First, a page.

It wasn’t until she said the words, “I really loved my childhood . . . I wouldn’t change a thing,” did I realize there had been a time when she wanted to have a different one. My daughter had felt, and rightly so, that there had been too much responsibility laid on her shoulders at a young age. I know her friends lives were much different than hers, I guess I just didn’t realize how much it bothered her. Writing this now, my heart feels like it’s being squeezed because my daughter felt “less than”.

Becca had the responsibility of watching her brothers when I had to work. I’d never knew how much that prevented her from doing. I know she said she wouldn’t change a thing . . . but I would. And, herein lies one of the biggest issues, mothers who have lost children, grapple with: the regrets.

Regrets over things we did, as well as those we didn’t do. Continuously playing conversations, we had with our child, over and over in our minds. Wishing we’d said something different or that we would have taken the time to say more of the good things. Hundreds of “I wish” or “I should have” statements gallop through our thoughts every day. Pounding the lost moments and the broken promises and the harsh words into our souls. Each one, like a pinprick, into our hearts. We are punishing ourselves for not keeping our child safe from the world.

The truth is we don’t need to beat ourselves up . . . others do that for us. Depending on how your child lost their life, there will be some, who ultimately blame the parent. But, that is a topic for a different blog. For now, we’ll focus on the regrets.

To say to you, don’t let the regrets steal your thoughts, is wasted. You will. I did, and still do. Regrets we carry while our child is alive, turn into anchors around our neck, after their death. If you think that I am going to say something cliche like: take the opportunity now to tell those you love how you feel, I’m not. I mean, yes of course, do that. But, I also realize how unrealistic it is to think we can live like “everyday may be your last”.

It’s unrealistic because it’s exhausting to live on guard all day, every day. Most bereaved mothers, however, do live this way for quite a long time after their child is gone. Each time my sons left the house, for a long time after losing Becca, I was certain they were going to be killed, too. My behavior, erratic from grief, was exacerbated when they were out of my sight. I’d have cyclical thoughts about them dying and wondering if they know I love them. Them dying . . . and being unsure I did enough to keep them safe. It felt as if I was sending them to their death every time I allowed them to leave the house. A person, simply cannot live, with that level of anxiety and fear. It takes a very deep toll, on both our physical health, as well as our mental well being. I truly believe that losing a child ages us immediately, and, shortens our life span, drastically.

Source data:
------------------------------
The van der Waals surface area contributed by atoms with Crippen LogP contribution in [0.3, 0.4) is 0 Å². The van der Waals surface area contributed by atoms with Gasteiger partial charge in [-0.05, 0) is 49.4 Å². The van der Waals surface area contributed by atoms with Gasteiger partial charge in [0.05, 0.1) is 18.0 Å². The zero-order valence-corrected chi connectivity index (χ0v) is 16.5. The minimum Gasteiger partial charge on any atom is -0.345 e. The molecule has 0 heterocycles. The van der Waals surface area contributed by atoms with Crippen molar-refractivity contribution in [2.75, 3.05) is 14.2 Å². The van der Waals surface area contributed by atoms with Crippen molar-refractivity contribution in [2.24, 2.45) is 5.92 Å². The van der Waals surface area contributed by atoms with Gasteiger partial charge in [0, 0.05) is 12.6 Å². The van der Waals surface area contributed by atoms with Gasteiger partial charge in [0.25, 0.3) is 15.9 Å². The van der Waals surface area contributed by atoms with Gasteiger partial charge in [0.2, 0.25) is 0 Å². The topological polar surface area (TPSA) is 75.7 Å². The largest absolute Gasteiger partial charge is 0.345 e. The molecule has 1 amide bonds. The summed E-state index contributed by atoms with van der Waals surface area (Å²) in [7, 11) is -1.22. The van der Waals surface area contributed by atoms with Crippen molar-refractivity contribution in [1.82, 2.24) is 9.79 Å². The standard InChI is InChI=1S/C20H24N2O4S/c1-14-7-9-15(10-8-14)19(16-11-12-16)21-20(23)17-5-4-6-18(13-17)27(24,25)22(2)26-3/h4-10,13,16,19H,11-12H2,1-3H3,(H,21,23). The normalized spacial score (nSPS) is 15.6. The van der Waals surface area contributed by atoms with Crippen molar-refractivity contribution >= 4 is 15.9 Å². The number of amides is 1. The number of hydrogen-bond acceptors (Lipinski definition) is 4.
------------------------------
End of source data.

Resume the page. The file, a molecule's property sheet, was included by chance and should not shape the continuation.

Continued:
My thoughts caused me to gather even more regrets in those first years. Watching my boys walk down the street, I’d have the obsessive urge, to yell to them that I loved them. What if something happened and I didn’t take that chance? Immediately, the regrets set in. It’s truly a hard thought process to interrupt. But, we need to do just that.

As bereaved mothers, we also need to find a way to put the regrets we do have, down. They are so heavy and cumbersome. They serve no purpose in our lives. We must find a way to forgive ourselves for the mistakes we made. I believe, where my daughter is now, she has already forgiven me my wrongs. I also believe, she wouldn’t want me to burden myself with them when I set off on this new path. I think this is where the true problem lies: forgiving ourselves.
Child loss grief is such a tangle of truths. Sadness, pain, shame, blame, guilt, regrets, responsibility . . . are all connected and wrapped around each other, tightly. This knot, in our lives, can take years to ease apart. But it’s part of healing. It’s a delicate process.

I made mistakes. I still make mistakes. I’m human. I will continue to make them, of that I am sure. Most of the time, I did the best I could . . . sometimes, I just flat out failed. It’s taken years for me to understand that I can let all of those regrets, hundreds of them, go. I carry enough, with me, on my journey . . . I don’t have room for the negative. When they surface again . . . I’ll let them go, again. And, I won’t beat myself up because I should have been perfect. I’ll never be perfect . . . but I will be authentic.

Examine your regrets. You need to in order to release them. Probably, more than once. But understand they do not define you . . . or your relationship with your child. I know, Becca’s feelings about her childhood, don’t define our relationship.

I wish for you, grieving momma, peace in the thoughts that come to your mind. Peace in your aching heart. Forgiveness for yourself. Love from those around you.

I wish for you, healing.

Daffodils

Roughly, four days had passed before I realized the small park, very near where I am currently staying, was “THE park”. Maybe because it’s been years since I’ve seen it. Or, because when I picture this spot in my head . . . the leaves are green and the gentle slope of land is covered with bright yellow daffodils. Today the trees, barren for winter, don’t offer much in the way of cover from the cars passing close by. The houses seem too near for there to be any privacy. Then again, I was much smaller on that late summer afternoon when my uncle took my hand and I waded through the flowers and into the trees.